Georgetown, GINA, January 10, 2014
The Ministry of Local Government has identified several important issues impeding quantitative services at the level of Municipalities, the Neighbourhood Democratic Councils (NDCs) and Regional Democratic Councils (RDCs) that must be addressed towards ensuring better delivery of services to citizens in 2014.
The plans for the local entities were outlined today at a press conference at the Ministry’s Kingston office, by Minister of Local Government and Regional Development Ganga Persaud, Minister in the Ministry Norman Whittaker and Permanent Secretary Collin Croal.
Going into 2014, the ministry said it would like to see more interaction between the municipalities and residents within. Minister Whittaker noted that none of the municipalities performed to expectation in 2013, and none realised the budgeted amount of revenue.
He pointed out that whilst this was due to several reasons, including lack of effort by councillors, he also cited the attitude of some residents towards paying.
He attributed this to a ‘disconnect’ between the councils and residents and recommended that there be more interaction between councillors and citizens, so that there is better understanding of the role and responsibilities of the councils and the projects that they are executing, Whittaker said.
He pointed out that a community more conscious of its responsibility will work for, instead of against the council.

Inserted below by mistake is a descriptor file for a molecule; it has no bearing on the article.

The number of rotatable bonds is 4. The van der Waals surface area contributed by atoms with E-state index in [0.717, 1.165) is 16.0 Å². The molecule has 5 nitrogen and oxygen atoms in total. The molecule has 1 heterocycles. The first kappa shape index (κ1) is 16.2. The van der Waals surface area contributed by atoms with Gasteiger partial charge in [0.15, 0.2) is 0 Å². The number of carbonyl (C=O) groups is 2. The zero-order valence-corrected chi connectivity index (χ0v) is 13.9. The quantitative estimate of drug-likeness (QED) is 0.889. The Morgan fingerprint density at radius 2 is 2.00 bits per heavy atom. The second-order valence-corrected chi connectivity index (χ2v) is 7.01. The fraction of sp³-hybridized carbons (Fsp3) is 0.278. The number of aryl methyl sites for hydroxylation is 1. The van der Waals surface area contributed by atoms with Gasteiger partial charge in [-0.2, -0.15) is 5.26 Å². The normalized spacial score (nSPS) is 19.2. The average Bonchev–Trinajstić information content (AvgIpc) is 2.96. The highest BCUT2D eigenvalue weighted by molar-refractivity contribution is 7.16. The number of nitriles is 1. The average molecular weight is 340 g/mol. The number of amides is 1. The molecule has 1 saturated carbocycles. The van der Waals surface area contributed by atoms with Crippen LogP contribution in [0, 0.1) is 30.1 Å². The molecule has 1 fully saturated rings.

The Ministry would also like to see in 2014 all six municipalities having a debt collection unit with proactive persons reaching out, in humane ways to those owing outstanding debts, and impressing on them the challenges faced by the ministry and the need for the revenue.
Minister Whittaker noted that the municipalities can use the very staff in the councils who are under utilised and could reward them on a basis of commission based on the debts they bring in.
Also put forward was the need for the municipalities to move more aggressively in 2014 with regards to re-evaluation, and re-classification of buildings. Minister Whittaker noted that several properties’ existing rates and taxes are being paid based on parameters established years ago, and the result is a loss to the municipalities.
He pointed out too, that buildings previously classified as residential need to be re-classified for the reasons that they now operate businesses.
Among other visions for the municipalities is the optimising of the use of the market tarmacs, training outside of those areas covered for municipal workers in 2013, for instance targeting constabularies and other enforcement officers, and the need for greater expenditure control and record management.
The ministry’s vision for the NDCs centers on enhancing their revenue base, and also working with all 65 within the first quarter of 2014 to establish the 17 district tender boards, which would deal with procurement of goods and services within the limit of $100,000 to $249, 999, Minister Persaud said.
He said too that the computerisation of the NDCs will also be focused on record keeping generally and on personnel records.
Computerised accounting within the NDCs is also a focus, because it comes in line with the general implementation of the Fiscal Transfer Act, he noted.
The ministry will also work with the NDCs in 2014 to enhance community relations, and expand their regional solid waste programme. Officers at this level will also benefit from training.
The Ministry’s idea is to work to see more transparency and accountability and timely preparation of minutes at the level of the RDC, Croal said.
He also highlighted the RDC’s role in the regional tender board, in the implementation of the district tender boards and in the local government election as those that would see engagement between the ministry and the RDCs in 2014.